But those who knew him best said Bishop Patterson's greatest attribute was his down-to-earth personality and the ability to make everyone he came in contact with feel special.
"I've lost not only a friend, but my best friend," said Bishop Jerry Maynard, chief operating officer for the denomination. "It's like losing a part of one's self."

Historically, COGIC presiding bishops served until they died, but that changed in recent years because of Bishop Patterson's enormous popularity and support within the denomination.
In 1995, Chandler David Owens of Atlanta became presiding bishop after Bishop L.H. Ford died. Owens was expected to be re-elected to a four-year term in 1996 without opposition, but for the first time in COGIC history, the top spot was challenged.

Delegates had to choose between Owens and Bishop Patterson, who had received the most votes in the General Board election. In the runoff, Owens won by a single vote.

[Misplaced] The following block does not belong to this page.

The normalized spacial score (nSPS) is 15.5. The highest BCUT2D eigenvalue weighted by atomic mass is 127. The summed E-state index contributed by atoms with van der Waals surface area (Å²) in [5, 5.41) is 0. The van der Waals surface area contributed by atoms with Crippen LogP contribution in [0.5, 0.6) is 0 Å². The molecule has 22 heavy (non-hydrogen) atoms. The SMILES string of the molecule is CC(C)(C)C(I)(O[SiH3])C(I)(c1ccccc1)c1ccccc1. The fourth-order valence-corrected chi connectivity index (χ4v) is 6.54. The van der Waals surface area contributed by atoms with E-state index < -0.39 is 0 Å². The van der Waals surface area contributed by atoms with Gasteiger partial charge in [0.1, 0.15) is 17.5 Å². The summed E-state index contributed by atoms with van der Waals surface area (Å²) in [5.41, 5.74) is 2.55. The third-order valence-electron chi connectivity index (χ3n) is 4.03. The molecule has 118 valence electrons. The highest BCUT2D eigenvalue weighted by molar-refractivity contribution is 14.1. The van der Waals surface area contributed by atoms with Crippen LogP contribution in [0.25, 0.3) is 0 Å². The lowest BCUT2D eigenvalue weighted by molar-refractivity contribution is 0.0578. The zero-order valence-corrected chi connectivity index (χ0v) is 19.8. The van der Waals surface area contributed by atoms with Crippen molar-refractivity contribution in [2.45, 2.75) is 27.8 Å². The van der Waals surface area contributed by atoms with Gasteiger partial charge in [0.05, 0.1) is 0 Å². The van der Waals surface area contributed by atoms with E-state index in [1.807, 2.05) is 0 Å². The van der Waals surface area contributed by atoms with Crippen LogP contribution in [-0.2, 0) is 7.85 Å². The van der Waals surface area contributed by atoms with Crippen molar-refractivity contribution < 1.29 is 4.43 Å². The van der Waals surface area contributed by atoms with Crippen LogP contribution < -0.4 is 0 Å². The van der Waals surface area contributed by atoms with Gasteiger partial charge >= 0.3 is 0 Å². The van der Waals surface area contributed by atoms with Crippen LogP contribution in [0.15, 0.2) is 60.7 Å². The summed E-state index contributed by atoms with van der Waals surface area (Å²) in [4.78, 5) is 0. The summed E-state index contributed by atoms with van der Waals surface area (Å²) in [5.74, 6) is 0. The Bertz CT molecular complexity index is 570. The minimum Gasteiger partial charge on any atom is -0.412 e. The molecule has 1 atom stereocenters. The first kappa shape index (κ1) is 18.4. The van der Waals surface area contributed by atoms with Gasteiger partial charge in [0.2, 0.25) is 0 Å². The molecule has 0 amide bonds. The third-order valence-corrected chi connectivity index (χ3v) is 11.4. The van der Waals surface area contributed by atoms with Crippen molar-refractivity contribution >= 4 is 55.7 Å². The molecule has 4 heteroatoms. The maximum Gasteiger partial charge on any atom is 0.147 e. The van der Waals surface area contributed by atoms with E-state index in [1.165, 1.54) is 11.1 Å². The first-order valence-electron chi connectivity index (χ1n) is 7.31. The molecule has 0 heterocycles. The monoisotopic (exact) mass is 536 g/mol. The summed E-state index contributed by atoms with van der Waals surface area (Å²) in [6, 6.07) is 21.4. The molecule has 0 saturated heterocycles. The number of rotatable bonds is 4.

Expressing a desire for church unity, Bishop Patterson did not seek a recount and Owens served a four-year term.

In 2000, Bishop Patterson ran for the office and won with 59 percent of the vote, becoming the sixth leader of the denomination founded in Memphis in 1907 by Bishop Charles Harrison Mason. It marked the first time in COGIC history that a presiding bishop had been unseated.
The two faced off again in 2004, but Owens withdrew from the ballot and Bishop Patterson was unanimously elected. He announced afterward that he would not seek a third term.
Bishop Patterson is credited with expanding the denomination's appeal by focusing on traditional, Biblical teachings. He also redefined the role of presiding bishop, which he once said had become mired in bureaucracy and isolation far above the people it was created to serve.
In an attempt to be more accessible, in 2002 Bishop Patterson returned to founder Mason's practice of holding Bible studies during the annual convocation and held them every year during his time as chief apostle.

"It is a return to the older days, a time of Biblical preaching and prayer," Bishop Patterson said in an interview with The Commercial Appeal in November 2003. "Some of the membership felt it was new, but to me it was simply a matter of worshiping as I did when I was a boy."